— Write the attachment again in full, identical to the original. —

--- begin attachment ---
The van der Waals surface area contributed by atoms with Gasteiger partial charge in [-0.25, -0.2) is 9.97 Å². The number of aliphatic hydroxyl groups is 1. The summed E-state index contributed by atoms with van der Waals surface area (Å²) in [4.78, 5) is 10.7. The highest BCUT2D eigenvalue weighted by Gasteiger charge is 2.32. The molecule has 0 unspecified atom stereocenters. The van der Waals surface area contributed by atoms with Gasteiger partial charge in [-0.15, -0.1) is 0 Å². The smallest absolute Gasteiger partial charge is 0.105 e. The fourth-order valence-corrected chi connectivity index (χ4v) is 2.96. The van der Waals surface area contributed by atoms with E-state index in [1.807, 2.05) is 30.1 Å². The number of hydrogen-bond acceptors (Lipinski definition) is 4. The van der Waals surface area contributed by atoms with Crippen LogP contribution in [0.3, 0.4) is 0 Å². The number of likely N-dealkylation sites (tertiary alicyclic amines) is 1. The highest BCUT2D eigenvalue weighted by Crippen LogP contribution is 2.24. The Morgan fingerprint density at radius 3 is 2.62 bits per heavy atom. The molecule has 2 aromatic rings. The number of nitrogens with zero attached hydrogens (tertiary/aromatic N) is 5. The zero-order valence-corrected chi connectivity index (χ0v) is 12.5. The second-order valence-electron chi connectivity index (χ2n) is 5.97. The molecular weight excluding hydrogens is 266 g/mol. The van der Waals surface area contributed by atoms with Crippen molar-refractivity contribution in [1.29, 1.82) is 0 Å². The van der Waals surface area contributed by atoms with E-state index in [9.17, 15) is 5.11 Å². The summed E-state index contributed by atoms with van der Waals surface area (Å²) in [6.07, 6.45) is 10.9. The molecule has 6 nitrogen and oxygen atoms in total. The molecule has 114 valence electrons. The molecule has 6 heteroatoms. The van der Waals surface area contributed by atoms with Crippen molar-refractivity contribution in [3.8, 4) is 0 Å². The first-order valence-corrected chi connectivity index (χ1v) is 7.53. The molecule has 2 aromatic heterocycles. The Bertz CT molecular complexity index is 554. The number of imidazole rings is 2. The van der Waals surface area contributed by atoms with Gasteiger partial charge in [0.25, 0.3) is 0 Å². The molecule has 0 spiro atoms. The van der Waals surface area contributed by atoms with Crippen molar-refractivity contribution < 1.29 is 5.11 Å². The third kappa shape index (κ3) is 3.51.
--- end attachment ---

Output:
The van der Waals surface area contributed by atoms with Gasteiger partial charge in [-0.25, -0.2) is 9.97 Å². The number of aliphatic hydroxyl groups is 1. The summed E-state index contributed by atoms with van der Waals surface area (Å²) in [4.78, 5) is 10.7. The highest BCUT2D eigenvalue weighted by Gasteiger charge is 2.32. The molecule has 0 unspecified atom stereocenters. The van der Waals surface area contributed by atoms with Gasteiger partial charge in [-0.15, -0.1) is 0 Å². The smallest absolute Gasteiger partial charge is 0.105 e. The fourth-order valence-corrected chi connectivity index (χ4v) is 2.96. The van der Waals surface area contributed by atoms with E-state index in [1.807, 2.05) is 30.1 Å². The number of hydrogen-bond acceptors (Lipinski definition) is 4. The van der Waals surface area contributed by atoms with Crippen LogP contribution in [0.3, 0.4) is 0 Å². The number of likely N-dealkylation sites (tertiary alicyclic amines) is 1. The highest BCUT2D eigenvalue weighted by Crippen LogP contribution is 2.24. The Morgan fingerprint density at radius 3 is 2.62 bits per heavy atom. The molecule has 2 aromatic rings. The number of nitrogens with zero attached hydrogens (tertiary/aromatic N) is 5. The zero-order valence-corrected chi connectivity index (χ0v) is 12.5. The second-order valence-electron chi connectivity index (χ2n) is 5.97. The molecular weight excluding hydrogens is 266 g/mol. The van der Waals surface area contributed by atoms with Crippen molar-refractivity contribution in [1.29, 1.82) is 0 Å². The van der Waals surface area contributed by atoms with E-state index in [9.17, 15) is 5.11 Å². The summed E-state index contributed by atoms with van der Waals surface area (Å²) in [6.07, 6.45) is 10.9. The molecule has 6 nitrogen and oxygen atoms in total. The molecule has 114 valence electrons. The molecule has 6 heteroatoms. The van der Waals surface area contributed by atoms with Crippen molar-refractivity contribution in [3.8, 4) is 0 Å². The first-order valence-corrected chi connectivity index (χ1v) is 7.53. The molecule has 2 aromatic heterocycles. The Bertz CT molecular complexity index is 554. The number of imidazole rings is 2. The van der Waals surface area contributed by atoms with Gasteiger partial charge in [0.25, 0.3) is 0 Å². The molecule has 0 spiro atoms. The van der Waals surface area contributed by atoms with Crippen molar-refractivity contribution < 1.29 is 5.11 Å². The third kappa shape index (κ3) is 3.51.